The Most Significant Art Desk in the United States

One of the most coveted historical remnants of the roots of the United States of America resides alternately at The Museum of American History and The Smithsonian Institute. It is a lap art table, or writing box, on which Thomas Jefferson wrote the first draft of the Declaration of Independence work

In 1776, Jefferson commissioned Philadelphia’s most well-crafted cabinet maker, one Benjamin Randolph, to craft such an item. Randolph was active during the period of 1760-1790. Jefferson had lodged with Randolph in 1775, when he first arrived in Philadelphia, and then again when he returned in May of 1776. Although later in the year, in September, there are records of payments made to Benjamin Randolph for three art desks, there was no record in Jefferson’s memorandum books, unusual because Jefferson was a meticulous record-keeper. Jefferson’s notes and blueprints for the art desk have not survived.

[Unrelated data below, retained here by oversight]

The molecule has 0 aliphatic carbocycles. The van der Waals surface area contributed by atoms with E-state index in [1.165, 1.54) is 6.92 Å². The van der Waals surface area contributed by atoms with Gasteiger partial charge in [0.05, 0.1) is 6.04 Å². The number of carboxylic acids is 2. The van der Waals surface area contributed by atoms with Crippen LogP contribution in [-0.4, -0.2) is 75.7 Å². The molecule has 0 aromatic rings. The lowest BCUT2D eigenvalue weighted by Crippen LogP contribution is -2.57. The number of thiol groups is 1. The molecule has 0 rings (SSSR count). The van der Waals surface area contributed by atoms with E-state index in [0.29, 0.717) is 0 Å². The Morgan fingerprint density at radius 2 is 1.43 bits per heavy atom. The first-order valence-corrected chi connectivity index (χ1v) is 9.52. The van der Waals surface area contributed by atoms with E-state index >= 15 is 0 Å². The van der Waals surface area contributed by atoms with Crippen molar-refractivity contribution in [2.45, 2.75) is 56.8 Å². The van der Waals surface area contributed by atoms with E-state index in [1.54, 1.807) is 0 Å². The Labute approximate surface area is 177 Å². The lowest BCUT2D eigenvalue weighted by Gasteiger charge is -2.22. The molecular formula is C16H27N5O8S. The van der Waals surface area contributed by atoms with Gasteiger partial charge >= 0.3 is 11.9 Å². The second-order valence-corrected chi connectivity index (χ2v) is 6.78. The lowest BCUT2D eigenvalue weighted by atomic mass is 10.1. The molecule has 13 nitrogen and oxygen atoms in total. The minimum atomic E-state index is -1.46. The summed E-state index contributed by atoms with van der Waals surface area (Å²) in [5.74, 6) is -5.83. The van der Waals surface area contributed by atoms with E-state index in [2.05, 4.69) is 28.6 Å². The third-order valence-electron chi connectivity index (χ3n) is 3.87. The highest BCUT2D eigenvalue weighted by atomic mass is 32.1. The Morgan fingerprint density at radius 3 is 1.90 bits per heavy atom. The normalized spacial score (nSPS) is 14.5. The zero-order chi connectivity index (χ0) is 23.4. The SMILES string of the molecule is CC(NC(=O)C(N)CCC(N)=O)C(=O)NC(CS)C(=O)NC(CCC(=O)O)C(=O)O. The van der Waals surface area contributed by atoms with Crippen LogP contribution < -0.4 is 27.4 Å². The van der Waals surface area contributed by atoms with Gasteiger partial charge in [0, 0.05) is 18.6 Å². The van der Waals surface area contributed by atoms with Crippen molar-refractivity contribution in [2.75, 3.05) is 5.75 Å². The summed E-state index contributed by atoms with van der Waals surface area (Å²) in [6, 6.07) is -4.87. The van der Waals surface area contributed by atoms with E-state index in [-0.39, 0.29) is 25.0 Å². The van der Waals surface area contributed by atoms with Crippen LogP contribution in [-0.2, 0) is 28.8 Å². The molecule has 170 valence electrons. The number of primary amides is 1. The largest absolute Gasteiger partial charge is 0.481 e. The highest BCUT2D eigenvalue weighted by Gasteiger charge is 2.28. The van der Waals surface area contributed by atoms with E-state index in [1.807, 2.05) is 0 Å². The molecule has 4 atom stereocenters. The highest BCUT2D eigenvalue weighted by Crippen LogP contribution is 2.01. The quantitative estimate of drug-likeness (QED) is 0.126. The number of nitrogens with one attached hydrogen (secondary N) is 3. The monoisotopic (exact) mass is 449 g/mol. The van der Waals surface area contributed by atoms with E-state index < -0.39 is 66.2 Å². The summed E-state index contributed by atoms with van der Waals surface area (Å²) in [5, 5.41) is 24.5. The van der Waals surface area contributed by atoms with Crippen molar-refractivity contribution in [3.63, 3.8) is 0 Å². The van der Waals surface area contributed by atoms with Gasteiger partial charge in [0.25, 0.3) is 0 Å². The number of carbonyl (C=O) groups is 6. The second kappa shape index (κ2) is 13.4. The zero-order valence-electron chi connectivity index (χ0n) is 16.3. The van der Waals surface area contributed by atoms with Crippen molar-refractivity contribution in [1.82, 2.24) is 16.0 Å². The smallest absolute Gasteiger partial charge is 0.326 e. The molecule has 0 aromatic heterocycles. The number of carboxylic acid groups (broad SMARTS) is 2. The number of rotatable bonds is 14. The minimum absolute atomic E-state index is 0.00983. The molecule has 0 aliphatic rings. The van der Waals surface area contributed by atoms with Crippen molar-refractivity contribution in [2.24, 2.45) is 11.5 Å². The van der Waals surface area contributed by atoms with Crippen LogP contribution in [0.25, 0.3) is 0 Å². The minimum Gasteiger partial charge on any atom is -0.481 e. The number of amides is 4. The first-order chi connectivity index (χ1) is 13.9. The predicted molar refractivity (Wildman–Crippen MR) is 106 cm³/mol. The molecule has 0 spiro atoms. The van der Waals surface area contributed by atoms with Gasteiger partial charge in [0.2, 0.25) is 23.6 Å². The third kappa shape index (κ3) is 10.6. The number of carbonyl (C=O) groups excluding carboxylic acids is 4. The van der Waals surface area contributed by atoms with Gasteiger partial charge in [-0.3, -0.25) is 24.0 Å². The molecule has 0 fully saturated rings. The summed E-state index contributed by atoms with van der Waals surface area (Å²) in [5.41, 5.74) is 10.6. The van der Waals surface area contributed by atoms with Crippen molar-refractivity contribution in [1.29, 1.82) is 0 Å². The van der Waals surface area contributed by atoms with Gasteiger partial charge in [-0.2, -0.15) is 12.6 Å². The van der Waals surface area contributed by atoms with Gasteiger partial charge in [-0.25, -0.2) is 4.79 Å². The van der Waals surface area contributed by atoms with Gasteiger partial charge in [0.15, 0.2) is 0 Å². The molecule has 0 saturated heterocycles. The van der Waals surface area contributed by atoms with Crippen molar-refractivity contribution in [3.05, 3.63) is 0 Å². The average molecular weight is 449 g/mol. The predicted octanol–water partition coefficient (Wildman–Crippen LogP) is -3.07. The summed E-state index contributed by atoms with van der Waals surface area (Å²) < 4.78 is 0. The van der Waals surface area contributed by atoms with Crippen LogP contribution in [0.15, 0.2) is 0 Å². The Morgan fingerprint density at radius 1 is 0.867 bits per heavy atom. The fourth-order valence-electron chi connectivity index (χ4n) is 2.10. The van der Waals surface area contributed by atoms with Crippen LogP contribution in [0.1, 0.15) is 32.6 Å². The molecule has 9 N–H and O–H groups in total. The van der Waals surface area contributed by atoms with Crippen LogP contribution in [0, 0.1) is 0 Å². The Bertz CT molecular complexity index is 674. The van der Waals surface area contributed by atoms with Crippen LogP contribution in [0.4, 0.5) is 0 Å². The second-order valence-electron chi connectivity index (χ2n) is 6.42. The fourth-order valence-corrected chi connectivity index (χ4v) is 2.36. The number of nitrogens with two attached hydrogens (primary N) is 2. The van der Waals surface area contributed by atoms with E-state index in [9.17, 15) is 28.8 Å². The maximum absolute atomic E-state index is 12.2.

The lap piece was made of mahogany, per Jefferson’s specifications. The dimensions were 24.8 x 36.5 x 8.2 (9 3/4 x 14 3/8 x 3 1/4 in.), a sizeable art table. It is a rectangular piece, containing a drawer with separate compartments for keeping papers and the writing implements of the day. It has a hinged writing table attached to the upper surface of the rectangular box.

Jefferson eventually gave the box to Joseph Coolidge, whom had married one of Jefferson’s granddaughters, Ellen Wayles Randolph Coolidge. He left an affidavit attached the writing desk. It stated that the lap art table was intended for both Joseph and Ellen. Partly in consolation to Ellen, whose entire belongings were lost in a shipwreck, from Virginia to Boston. Among her unsalvageable treasured items was her own precious writing table, made especially for her by John Hemings. Joseph Coolidge’s note of thanks to Thomas Jefferson is notable enough to be included here, as it acts as a sort of history note itself.

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